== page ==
An email campaign is only as good as its content. If you work hard to get a million subscribers you’re just going to lose them if your actual emails stink. What’s even more of a pain is having to constantly come up with fresh content as the weeks, months, and even years go by.
How do you keep the content fresh after all this time? The trick is to start planning your future now rather than winging it later. This way you don’t end up writing yourself into a corner and won’t end up trying something crazy or drastic that could hurt what goodwill you’ve built up.
Keeping a Realistic Schedule
While throwing out material every single day seems like a great idea at first, this can quickly turn against you. You may be full of ideas right now, but somewhere down the road that will either slow down or stop entirely. You’ll be scrambling to think of ideas and end up writing incoherent nonsense in a desperate attempt at getting something out.
Figure out a schedule that works for you – both the present and future versions. When starting out, try going one slower than you think you can handle. For instance, if you want to go weekly, try going bi-weekly. If you want to send emails out daily, go for every other day to start out with. You can always speed up later.
We get it: you’re a super serious company with super serious things to say. You don’t want anyone to think you’re not taking what you do on a professional level. However, that doesn’t mean you have to be stiff and uptight in your email campaign content.
Try injecting a little personality once in a while! Customers these days like to know there’s a real, live human being on the other end of the conversation, and a little joke or witty comment can go a long way. Naturally you’ll want to keep it work safe, and you don’t want to totally smash your branding or image, but give it a shot. You may be surprised at the reaction.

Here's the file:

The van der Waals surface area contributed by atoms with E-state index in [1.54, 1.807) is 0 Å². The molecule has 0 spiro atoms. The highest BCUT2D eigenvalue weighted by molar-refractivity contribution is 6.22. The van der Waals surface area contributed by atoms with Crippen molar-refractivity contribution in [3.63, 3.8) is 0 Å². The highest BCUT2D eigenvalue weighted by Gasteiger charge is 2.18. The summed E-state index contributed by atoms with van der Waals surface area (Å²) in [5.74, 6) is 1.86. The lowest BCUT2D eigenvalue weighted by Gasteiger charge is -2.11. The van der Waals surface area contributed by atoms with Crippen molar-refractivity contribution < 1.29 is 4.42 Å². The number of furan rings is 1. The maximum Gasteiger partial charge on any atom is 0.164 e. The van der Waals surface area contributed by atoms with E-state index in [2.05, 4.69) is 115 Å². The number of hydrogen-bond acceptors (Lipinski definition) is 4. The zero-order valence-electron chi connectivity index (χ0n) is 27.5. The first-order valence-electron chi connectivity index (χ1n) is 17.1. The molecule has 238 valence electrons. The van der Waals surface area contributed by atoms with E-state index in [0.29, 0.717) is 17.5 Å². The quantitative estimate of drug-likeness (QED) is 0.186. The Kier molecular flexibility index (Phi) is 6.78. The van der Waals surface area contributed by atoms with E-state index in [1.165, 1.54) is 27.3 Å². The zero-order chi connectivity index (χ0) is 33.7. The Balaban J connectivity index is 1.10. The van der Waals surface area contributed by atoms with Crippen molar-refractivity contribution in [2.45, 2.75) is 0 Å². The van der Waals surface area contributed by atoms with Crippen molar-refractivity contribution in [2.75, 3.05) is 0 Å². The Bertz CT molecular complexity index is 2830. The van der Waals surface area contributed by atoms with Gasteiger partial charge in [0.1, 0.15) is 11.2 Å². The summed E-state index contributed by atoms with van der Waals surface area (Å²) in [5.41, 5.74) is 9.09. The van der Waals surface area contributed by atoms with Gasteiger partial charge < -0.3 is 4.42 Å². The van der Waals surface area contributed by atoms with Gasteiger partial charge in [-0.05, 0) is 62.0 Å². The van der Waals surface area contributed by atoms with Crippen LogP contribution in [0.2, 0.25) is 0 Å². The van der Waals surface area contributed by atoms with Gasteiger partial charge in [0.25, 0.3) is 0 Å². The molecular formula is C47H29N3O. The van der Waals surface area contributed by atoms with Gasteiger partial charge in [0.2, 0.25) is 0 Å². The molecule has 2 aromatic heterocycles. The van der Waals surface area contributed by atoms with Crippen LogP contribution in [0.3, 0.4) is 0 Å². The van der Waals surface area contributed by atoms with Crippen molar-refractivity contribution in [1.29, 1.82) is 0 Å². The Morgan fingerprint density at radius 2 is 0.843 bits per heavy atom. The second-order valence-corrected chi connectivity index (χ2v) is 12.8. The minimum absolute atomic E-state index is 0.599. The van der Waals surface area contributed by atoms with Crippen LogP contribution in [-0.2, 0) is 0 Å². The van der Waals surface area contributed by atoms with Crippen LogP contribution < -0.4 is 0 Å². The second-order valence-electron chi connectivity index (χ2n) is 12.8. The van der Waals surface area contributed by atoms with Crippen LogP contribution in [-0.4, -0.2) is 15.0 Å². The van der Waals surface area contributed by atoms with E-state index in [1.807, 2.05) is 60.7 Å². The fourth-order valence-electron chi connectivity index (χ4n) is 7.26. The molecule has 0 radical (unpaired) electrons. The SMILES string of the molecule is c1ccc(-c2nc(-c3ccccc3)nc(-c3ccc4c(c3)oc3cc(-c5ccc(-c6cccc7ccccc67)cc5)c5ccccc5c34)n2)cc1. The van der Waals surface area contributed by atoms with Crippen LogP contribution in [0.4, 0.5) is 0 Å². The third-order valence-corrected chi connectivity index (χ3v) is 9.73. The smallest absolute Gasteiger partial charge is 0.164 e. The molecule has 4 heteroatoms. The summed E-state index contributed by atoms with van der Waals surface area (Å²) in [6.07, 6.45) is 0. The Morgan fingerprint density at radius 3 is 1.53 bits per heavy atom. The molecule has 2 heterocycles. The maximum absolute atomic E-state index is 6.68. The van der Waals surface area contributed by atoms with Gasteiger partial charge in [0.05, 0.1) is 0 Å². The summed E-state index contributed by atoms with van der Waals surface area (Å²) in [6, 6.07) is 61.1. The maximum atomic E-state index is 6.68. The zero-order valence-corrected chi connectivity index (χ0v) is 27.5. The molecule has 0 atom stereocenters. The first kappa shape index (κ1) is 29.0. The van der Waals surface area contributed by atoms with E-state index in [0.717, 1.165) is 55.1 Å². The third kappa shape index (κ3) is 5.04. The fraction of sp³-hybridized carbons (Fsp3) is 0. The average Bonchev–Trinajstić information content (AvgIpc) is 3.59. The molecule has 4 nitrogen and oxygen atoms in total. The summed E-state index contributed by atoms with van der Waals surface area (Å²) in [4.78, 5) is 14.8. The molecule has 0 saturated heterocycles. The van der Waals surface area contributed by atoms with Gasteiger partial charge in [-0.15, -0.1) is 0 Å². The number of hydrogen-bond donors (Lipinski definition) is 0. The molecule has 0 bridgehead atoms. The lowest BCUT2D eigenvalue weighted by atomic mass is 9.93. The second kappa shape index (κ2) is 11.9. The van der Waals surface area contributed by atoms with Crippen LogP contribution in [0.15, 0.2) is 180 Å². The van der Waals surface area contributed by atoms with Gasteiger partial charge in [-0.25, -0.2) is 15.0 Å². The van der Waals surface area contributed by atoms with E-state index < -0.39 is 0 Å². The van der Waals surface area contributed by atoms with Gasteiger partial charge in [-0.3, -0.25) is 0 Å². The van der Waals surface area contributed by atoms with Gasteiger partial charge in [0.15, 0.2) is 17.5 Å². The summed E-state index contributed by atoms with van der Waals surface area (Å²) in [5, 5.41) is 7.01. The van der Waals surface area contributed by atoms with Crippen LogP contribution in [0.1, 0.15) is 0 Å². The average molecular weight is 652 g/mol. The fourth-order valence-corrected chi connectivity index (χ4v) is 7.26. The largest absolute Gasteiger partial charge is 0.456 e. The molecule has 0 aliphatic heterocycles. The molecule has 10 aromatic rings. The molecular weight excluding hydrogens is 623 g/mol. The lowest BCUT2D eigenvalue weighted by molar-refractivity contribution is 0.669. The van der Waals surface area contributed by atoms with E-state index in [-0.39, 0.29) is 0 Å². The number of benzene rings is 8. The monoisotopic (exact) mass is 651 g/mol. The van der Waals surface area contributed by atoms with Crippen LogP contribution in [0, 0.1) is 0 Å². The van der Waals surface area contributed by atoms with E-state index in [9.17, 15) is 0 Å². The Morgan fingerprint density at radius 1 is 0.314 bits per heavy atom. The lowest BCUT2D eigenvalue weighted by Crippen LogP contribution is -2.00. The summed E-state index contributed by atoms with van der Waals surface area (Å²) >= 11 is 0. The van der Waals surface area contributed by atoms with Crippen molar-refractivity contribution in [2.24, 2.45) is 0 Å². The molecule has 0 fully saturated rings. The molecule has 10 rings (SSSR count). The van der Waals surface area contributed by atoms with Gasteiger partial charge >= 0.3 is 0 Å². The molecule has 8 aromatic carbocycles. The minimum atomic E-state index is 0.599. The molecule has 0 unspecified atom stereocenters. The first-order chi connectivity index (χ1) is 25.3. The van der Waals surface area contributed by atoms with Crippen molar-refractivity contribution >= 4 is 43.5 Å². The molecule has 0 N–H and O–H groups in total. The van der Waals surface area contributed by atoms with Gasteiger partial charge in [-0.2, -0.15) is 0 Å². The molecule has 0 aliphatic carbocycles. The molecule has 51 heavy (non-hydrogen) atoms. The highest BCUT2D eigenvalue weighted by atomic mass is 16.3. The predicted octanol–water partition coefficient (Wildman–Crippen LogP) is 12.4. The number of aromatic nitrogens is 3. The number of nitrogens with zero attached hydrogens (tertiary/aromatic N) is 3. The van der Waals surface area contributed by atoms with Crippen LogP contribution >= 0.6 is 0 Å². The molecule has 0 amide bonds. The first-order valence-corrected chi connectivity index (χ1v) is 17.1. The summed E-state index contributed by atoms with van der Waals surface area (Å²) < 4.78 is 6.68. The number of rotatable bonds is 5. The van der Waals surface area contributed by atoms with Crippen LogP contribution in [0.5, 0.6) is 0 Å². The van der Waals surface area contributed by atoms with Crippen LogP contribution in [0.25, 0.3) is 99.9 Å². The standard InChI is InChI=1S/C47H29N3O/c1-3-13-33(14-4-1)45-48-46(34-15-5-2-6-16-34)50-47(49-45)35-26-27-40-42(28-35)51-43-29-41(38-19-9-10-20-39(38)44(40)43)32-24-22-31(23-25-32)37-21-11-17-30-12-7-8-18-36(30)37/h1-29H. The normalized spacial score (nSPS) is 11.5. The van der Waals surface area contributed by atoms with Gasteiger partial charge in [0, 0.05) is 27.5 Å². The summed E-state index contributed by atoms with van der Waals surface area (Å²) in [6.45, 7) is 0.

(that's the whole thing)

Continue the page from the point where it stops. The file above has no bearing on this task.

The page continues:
Break It Up
Do you see the light at the end of the tunnel but know that it’s actually a blinking DEAD END sign waiting for you to smash into it? Then you may be rushing through your content a little too quickly. Even if you plan your schedule accordingly as mentioned above, you could end up throwing way too much out at once, particularly if you’re excited about the subject.
Remember you don’t have to cram as much content into each email as humanly possible. You want to achieve that perfect balance of readability and amazing, useful knowledge. You don’t want big blocks of text but you also don’t want empty fields of white space. You don’t want total filler but you also want them to be interested every time they open an email.
Try messing with the format and asking customers what they think. Of course some will prefer one form and others will prefer another, but eventually you should get enough votes for one that you can make a clear choice.
How often do you send emails out?
This article is written by Mickie Kennedy, founder of eReleases (http://www.ereleases.com), the online leader in affordable press release distribution. Download a free copy of Grammar Geek’s Guide to Writing Press Releases here: http://www.ereleases.com/offer/grammar.html